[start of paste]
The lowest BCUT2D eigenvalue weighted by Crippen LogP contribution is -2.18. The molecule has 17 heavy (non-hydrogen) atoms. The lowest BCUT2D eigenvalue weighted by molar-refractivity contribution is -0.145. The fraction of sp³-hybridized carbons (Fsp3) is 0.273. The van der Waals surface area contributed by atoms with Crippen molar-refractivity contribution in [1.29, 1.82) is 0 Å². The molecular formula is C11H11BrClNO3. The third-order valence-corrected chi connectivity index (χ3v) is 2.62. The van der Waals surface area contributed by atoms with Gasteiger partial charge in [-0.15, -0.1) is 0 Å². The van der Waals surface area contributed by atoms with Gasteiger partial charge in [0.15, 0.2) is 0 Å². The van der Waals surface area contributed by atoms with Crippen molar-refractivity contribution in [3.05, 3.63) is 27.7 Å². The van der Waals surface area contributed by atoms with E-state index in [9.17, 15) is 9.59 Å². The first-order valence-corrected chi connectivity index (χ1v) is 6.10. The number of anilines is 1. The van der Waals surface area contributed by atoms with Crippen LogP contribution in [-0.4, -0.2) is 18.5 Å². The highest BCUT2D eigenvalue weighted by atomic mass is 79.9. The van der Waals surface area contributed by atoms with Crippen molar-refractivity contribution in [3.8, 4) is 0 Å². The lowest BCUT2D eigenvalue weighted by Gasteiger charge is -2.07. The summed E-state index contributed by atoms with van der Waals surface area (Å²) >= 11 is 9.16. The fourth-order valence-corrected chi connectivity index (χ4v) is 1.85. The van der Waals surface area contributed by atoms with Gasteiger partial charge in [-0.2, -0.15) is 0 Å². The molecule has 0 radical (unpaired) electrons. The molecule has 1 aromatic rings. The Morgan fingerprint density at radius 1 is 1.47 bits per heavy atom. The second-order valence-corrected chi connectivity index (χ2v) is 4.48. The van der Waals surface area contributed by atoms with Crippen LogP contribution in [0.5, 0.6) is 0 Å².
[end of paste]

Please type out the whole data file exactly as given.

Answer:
The lowest BCUT2D eigenvalue weighted by Crippen LogP contribution is -2.18. The molecule has 17 heavy (non-hydrogen) atoms. The lowest BCUT2D eigenvalue weighted by molar-refractivity contribution is -0.145. The fraction of sp³-hybridized carbons (Fsp3) is 0.273. The van der Waals surface area contributed by atoms with Crippen molar-refractivity contribution in [1.29, 1.82) is 0 Å². The molecular formula is C11H11BrClNO3. The third-order valence-corrected chi connectivity index (χ3v) is 2.62. The van der Waals surface area contributed by atoms with Gasteiger partial charge in [-0.15, -0.1) is 0 Å². The van der Waals surface area contributed by atoms with Gasteiger partial charge in [0.15, 0.2) is 0 Å². The van der Waals surface area contributed by atoms with Crippen molar-refractivity contribution in [3.05, 3.63) is 27.7 Å². The van der Waals surface area contributed by atoms with E-state index in [9.17, 15) is 9.59 Å². The first-order valence-corrected chi connectivity index (χ1v) is 6.10. The number of anilines is 1. The van der Waals surface area contributed by atoms with Crippen LogP contribution in [-0.4, -0.2) is 18.5 Å². The highest BCUT2D eigenvalue weighted by atomic mass is 79.9. The van der Waals surface area contributed by atoms with Crippen molar-refractivity contribution in [3.8, 4) is 0 Å². The lowest BCUT2D eigenvalue weighted by Gasteiger charge is -2.07. The summed E-state index contributed by atoms with van der Waals surface area (Å²) >= 11 is 9.16. The fourth-order valence-corrected chi connectivity index (χ4v) is 1.85. The van der Waals surface area contributed by atoms with Gasteiger partial charge in [-0.2, -0.15) is 0 Å². The molecule has 0 radical (unpaired) electrons. The molecule has 1 aromatic rings. The Morgan fingerprint density at radius 1 is 1.47 bits per heavy atom. The second-order valence-corrected chi connectivity index (χ2v) is 4.48. The van der Waals surface area contributed by atoms with Crippen LogP contribution in [0.5, 0.6) is 0 Å².